Birthplace: New Orleans
Current place of residence: Highland Village, Texas
My first gig, my first band: The Dukes, when I was 12 years old, performing for a for a 6th grade girls birthday party.
Favorite books: Jesus Calling, Margin, What's So Amazing About Grace, Red Sky At Morning, Milagro Beanfield War, any Tony Hillerman book, The Bible
Favorite movies: The Kings Speech, Slumdog Millionaire, Saving Private Ryan, Toy Story (1 & 3). Braveheart, Silverado, My Cousin Vinnie, The Mission, The Cowboys, Shawshank Redemption, Where Eagles Dare, The Great Escape, just about anything with Russell Crow
Musical influences: The Beatles, Motown, James Brown, The Meters, The Neville Brothers, Jimi Hendrix, ZZ Top, Bonnie Raitt, Aaron Copeland
Personal influences: My parents, my wife, my children, my sister, Bob Hamp, Dr. Les Carter, Rev. Jim Ozier and any one of my friends who is kind enough to tell me when I'm being an idiot
Hobbies: Cooking, college football, anything outdoors, traveling and sleeping
I'm most at peace when: I'm on vacation with my family
I'm most irritated when: I'm late
Biggest pet peeve: 1. Liars 2. People who sit on your tail when you're already going 80 in the left lane and there's a car right in front of you.
My last meal: Bread from K-Pauls Kitchen in New Orleans, Tacos from El Paragua (Espanola, N.M.), Enchiladas from La Fogata (San Antonio, TX), Margarita from Hotel Villa Jacaranda's bar (San Miguel de Allende, Mexico), Mexican Flan that I make from The Gulf Coast Cookbook.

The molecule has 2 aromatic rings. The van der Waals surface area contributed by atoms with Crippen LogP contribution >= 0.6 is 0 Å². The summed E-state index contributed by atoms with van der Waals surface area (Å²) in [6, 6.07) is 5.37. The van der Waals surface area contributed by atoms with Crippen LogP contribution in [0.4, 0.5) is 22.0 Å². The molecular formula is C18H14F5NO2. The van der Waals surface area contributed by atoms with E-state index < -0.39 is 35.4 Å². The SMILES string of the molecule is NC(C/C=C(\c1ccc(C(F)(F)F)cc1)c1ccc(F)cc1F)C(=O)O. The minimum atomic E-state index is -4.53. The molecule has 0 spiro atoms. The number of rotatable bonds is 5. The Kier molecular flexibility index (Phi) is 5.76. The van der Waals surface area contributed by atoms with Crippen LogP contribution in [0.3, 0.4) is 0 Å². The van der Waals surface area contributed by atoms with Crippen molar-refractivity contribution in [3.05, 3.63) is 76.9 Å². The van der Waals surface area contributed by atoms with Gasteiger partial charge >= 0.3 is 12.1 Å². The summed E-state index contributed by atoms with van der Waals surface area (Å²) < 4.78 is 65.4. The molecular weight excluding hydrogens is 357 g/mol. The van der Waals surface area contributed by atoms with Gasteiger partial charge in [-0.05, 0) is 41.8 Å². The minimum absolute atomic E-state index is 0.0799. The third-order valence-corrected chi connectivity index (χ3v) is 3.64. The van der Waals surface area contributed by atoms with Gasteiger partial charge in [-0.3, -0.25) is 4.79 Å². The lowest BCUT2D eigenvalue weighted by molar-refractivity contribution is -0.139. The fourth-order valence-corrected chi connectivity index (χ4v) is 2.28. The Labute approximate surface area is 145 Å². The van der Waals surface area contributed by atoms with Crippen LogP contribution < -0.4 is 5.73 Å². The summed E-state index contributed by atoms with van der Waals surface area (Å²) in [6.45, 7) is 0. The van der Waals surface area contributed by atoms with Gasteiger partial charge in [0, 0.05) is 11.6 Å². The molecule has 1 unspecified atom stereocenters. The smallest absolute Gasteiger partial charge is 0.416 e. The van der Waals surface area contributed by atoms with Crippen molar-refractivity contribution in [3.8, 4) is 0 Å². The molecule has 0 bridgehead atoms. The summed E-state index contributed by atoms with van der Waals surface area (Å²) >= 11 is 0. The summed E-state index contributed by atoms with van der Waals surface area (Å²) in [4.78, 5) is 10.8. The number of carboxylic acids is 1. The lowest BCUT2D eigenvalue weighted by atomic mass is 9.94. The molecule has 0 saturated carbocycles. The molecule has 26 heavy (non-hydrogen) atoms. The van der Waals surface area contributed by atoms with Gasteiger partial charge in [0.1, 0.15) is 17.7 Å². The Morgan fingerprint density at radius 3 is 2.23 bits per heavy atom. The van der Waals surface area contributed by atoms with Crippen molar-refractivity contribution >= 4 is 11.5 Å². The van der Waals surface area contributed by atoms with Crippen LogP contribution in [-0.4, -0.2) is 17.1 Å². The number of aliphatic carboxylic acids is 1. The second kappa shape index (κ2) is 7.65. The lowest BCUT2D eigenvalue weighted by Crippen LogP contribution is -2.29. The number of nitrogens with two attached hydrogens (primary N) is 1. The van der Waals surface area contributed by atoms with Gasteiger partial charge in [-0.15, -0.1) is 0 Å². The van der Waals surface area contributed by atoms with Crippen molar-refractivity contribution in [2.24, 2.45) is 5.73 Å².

More about Tom...
The New Orleans-born singer/songwriter knew by age 5 that music would be the fascination of his life. He graduated from Dallas' Highland Park High School and, after earning a degree in philosophy from Washington & Lee University, settled in Dallas and put together a band, The Coconuts, and achieved rapid regional success. A subsequent move to Los Angeles proved to everyone involved that record company promises can be as ethereal as vapor. Coconuts came home, disillusioned, and the band broke up shortly thereafter.
"I said whatever I do next I'm going to do it for me," he remembers. "I had always wanted to own my own studio and produce my own music. My experience in LA just solidified my resolve to finally do it." He methodically set out to assemble what has become one of the finest state-of-the-art recording facilities in Texas. His intention: to create his album, and hopefully produce others in the process. Faulkner didn't set out to create a concept album, but its inevitability soon became apparent. Lost in the Land of Texico arose from the memories of his travels over the backroads of the Southwest. His unique blend of Texas rock, blues, Cajun and Tejano music is a heartfelt abandonment of musical trends and a passionate embrace of the rich ethnic heritage of "Texico."
What is "Texico"? As Faulkner explains it, the State of Texas grew out of the areas that surround it -- most notably, Mexico, Louisiana and New Mexico. Most of the songs on the album were written in, or near, the places to which they refer. They convey a sense of romance that overwhelms him everytime he travels through a wonderfully diverse world all its own. Producing his own material meant he didn't have to compromise on any of it, and the result is a solid, full-strength collection of Texas rooted music.
"Hopefully each song I create will paint a picture for someone, somewhere... and they can go back to it again and again"